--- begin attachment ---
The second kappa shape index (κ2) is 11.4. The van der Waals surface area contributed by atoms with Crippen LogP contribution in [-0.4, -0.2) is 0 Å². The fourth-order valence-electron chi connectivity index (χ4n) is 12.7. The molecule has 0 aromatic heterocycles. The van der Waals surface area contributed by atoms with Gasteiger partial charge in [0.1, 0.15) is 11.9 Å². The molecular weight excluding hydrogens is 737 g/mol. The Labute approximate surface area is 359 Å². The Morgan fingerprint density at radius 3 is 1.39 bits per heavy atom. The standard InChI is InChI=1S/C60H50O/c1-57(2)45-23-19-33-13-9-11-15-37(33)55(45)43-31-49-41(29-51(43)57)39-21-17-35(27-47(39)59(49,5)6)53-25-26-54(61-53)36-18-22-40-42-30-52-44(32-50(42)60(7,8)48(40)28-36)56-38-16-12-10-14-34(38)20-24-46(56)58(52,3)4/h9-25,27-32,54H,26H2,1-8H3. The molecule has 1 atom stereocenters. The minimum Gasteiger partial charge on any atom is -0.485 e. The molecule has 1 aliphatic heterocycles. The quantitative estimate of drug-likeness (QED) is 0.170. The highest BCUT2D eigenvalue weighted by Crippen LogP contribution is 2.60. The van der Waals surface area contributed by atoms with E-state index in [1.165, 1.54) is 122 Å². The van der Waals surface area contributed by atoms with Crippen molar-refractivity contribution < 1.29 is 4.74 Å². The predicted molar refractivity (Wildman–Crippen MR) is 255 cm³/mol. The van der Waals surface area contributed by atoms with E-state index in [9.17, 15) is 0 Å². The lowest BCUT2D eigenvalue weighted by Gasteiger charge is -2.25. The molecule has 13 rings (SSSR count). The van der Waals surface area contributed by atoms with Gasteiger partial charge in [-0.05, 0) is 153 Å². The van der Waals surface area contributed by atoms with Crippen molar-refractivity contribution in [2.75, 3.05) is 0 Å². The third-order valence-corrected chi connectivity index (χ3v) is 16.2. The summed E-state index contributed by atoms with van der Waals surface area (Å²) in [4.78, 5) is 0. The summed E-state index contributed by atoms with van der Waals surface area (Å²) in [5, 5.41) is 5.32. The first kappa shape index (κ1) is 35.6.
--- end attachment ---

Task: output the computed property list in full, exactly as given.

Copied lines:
The second kappa shape index (κ2) is 11.4. The van der Waals surface area contributed by atoms with Crippen LogP contribution in [-0.4, -0.2) is 0 Å². The fourth-order valence-electron chi connectivity index (χ4n) is 12.7. The molecule has 0 aromatic heterocycles. The van der Waals surface area contributed by atoms with Gasteiger partial charge in [0.1, 0.15) is 11.9 Å². The molecular weight excluding hydrogens is 737 g/mol. The Labute approximate surface area is 359 Å². The Morgan fingerprint density at radius 3 is 1.39 bits per heavy atom. The standard InChI is InChI=1S/C60H50O/c1-57(2)45-23-19-33-13-9-11-15-37(33)55(45)43-31-49-41(29-51(43)57)39-21-17-35(27-47(39)59(49,5)6)53-25-26-54(61-53)36-18-22-40-42-30-52-44(32-50(42)60(7,8)48(40)28-36)56-38-16-12-10-14-34(38)20-24-46(56)58(52,3)4/h9-25,27-32,54H,26H2,1-8H3. The molecule has 1 atom stereocenters. The minimum Gasteiger partial charge on any atom is -0.485 e. The molecule has 1 aliphatic heterocycles. The quantitative estimate of drug-likeness (QED) is 0.170. The highest BCUT2D eigenvalue weighted by Crippen LogP contribution is 2.60. The van der Waals surface area contributed by atoms with E-state index in [1.165, 1.54) is 122 Å². The van der Waals surface area contributed by atoms with Crippen molar-refractivity contribution < 1.29 is 4.74 Å². The predicted molar refractivity (Wildman–Crippen MR) is 255 cm³/mol. The van der Waals surface area contributed by atoms with E-state index in [9.17, 15) is 0 Å². The lowest BCUT2D eigenvalue weighted by Gasteiger charge is -2.25. The molecule has 13 rings (SSSR count). The van der Waals surface area contributed by atoms with Gasteiger partial charge in [-0.05, 0) is 153 Å². The van der Waals surface area contributed by atoms with Crippen molar-refractivity contribution in [2.75, 3.05) is 0 Å². The third-order valence-corrected chi connectivity index (χ3v) is 16.2. The summed E-state index contributed by atoms with van der Waals surface area (Å²) in [4.78, 5) is 0. The summed E-state index contributed by atoms with van der Waals surface area (Å²) in [5, 5.41) is 5.32. The first kappa shape index (κ1) is 35.6.